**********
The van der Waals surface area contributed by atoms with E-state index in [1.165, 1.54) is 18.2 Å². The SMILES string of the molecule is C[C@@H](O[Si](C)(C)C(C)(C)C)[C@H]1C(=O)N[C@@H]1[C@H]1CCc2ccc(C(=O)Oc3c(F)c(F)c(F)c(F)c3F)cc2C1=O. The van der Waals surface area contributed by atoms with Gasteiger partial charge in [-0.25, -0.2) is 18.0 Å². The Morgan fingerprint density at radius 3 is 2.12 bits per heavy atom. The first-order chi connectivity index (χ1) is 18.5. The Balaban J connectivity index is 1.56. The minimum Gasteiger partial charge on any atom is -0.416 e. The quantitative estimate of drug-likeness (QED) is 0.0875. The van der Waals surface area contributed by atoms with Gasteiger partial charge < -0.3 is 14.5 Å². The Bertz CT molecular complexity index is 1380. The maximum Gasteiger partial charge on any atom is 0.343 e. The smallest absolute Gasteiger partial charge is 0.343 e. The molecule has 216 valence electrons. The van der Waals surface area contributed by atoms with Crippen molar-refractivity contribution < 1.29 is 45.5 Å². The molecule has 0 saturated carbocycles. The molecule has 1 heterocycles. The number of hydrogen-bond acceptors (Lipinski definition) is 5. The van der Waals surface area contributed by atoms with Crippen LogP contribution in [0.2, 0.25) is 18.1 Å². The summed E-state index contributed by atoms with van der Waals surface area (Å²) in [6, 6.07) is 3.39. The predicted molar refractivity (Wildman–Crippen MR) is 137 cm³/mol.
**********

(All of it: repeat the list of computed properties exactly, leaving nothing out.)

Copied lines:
The van der Waals surface area contributed by atoms with E-state index in [1.165, 1.54) is 18.2 Å². The SMILES string of the molecule is C[C@@H](O[Si](C)(C)C(C)(C)C)[C@H]1C(=O)N[C@@H]1[C@H]1CCc2ccc(C(=O)Oc3c(F)c(F)c(F)c(F)c3F)cc2C1=O. The van der Waals surface area contributed by atoms with Gasteiger partial charge in [-0.25, -0.2) is 18.0 Å². The Morgan fingerprint density at radius 3 is 2.12 bits per heavy atom. The first-order chi connectivity index (χ1) is 18.5. The Balaban J connectivity index is 1.56. The minimum Gasteiger partial charge on any atom is -0.416 e. The quantitative estimate of drug-likeness (QED) is 0.0875. The van der Waals surface area contributed by atoms with Gasteiger partial charge < -0.3 is 14.5 Å². The Bertz CT molecular complexity index is 1380. The maximum Gasteiger partial charge on any atom is 0.343 e. The smallest absolute Gasteiger partial charge is 0.343 e. The molecule has 216 valence electrons. The van der Waals surface area contributed by atoms with Crippen molar-refractivity contribution < 1.29 is 45.5 Å². The molecule has 0 saturated carbocycles. The molecule has 1 heterocycles. The number of hydrogen-bond acceptors (Lipinski definition) is 5. The van der Waals surface area contributed by atoms with Crippen LogP contribution in [0.2, 0.25) is 18.1 Å². The summed E-state index contributed by atoms with van der Waals surface area (Å²) in [6, 6.07) is 3.39. The predicted molar refractivity (Wildman–Crippen MR) is 137 cm³/mol.